Information taken from St. Louis Children’s Hospital and Michigan Development of Community Health
WHAT IS BECKWITH-WIEDEMANN SYNDROME (BWS)?
Beckwith-wiedeman syndrome (BWS) is a genetic disorder that causes overgrowth of certain body parts. There is a wide range of symptoms and severities. The characteristics and features of BWS become less apparent as the child gets older.
WHAT ARE THE CHARACTERISTICS OF BWS?
Below you will find some characteristics of BWS.
- Large body size
- Enlarged tongue
- Uneven growth of body parts
- Rapid growth
- Low blood sugar (in newborns)
- Increased risk for tumors within the first 8 years of life
- Pits or creases in the earlobes
- Large abdominal organs (i.e., kidneys, liver, adrenal glands, and pancreas)
WHAT CAUSES BWS?
BWS is genetic; however, most children diagnosed with BWS are the first in their family to have the syndrome. Rarely is the gene passed from parent to child. BWS is often caused by changes in genes located on the #11 chromosome. The genetic change is not caused by anything the mother does or does not do during her pregnancy and there is nothing a parent can do to prevent the genetic change.
HOW IS SPEECH AND LANGUAGE AFFECTED?
A child with BWS may incorrectly produce certain sounds and it may be difficult to place the tongue tip behind the upper teeth to produce the following sounds: /t, d, n, s, z, l/. Therefore, a child may make these sounds by having the body of the tongue against the bottom of the top teeth (instead of inside the mouth). A child may require tongue reduction surgery to reduce the length, width, and bulk of the tongue. Speech therapy should not focus on keeping the tongue inside of the mouth to produce certain sounds. It should be noted that children with BWS may have speech and feeding difficulties for other reasons.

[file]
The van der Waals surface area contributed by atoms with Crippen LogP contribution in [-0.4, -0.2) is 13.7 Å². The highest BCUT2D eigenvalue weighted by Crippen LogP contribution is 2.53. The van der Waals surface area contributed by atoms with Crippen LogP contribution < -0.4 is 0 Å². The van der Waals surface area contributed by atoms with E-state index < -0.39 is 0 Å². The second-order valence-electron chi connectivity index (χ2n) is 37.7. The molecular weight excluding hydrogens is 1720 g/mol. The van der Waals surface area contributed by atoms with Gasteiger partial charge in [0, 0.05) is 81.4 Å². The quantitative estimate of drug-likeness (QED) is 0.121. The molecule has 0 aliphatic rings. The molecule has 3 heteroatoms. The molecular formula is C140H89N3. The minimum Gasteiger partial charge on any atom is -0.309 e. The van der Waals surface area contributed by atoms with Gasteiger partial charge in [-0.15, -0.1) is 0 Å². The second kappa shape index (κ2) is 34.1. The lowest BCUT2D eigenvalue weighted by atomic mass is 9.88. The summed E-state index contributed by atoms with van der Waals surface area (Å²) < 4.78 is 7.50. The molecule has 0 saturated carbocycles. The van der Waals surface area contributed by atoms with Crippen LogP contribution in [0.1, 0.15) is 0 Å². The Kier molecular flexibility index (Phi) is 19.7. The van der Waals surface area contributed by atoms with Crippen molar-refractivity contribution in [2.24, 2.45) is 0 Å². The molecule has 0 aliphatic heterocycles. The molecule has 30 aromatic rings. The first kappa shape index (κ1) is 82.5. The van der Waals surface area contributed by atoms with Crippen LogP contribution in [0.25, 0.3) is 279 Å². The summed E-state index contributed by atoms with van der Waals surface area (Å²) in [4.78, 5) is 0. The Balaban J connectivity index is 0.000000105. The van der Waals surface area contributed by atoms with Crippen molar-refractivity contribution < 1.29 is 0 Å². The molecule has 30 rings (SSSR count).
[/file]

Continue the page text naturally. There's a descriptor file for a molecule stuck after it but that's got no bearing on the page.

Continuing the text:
HOW IS FEEDING AFFECTED?
A child with BWS may have difficulty creating a seal around a nipple due to increased tongue size. Furthermore, he / she may have restricted movement of the tongue making it difficult to chew and control the food. Increased drooling may also occur.
HOW CAN I HELP MY CHILD AT HOME?
Routine screening is very important for early detection of cancer. Children with BWS have a 5-10% chance of developing cancer in early childhood. It is also important to have routine follow-ups with your child’s physician to monitor health and to look for any other signs of cancer.
OUR APPROACH AT KEY THERAPIES:
We will develop an individualized treatment plan for each child based off of his / her current needs. A variety of strategies and techniques will be utilized to address specific goals. A home program will be taught to caregivers to assist with carry-over of skills.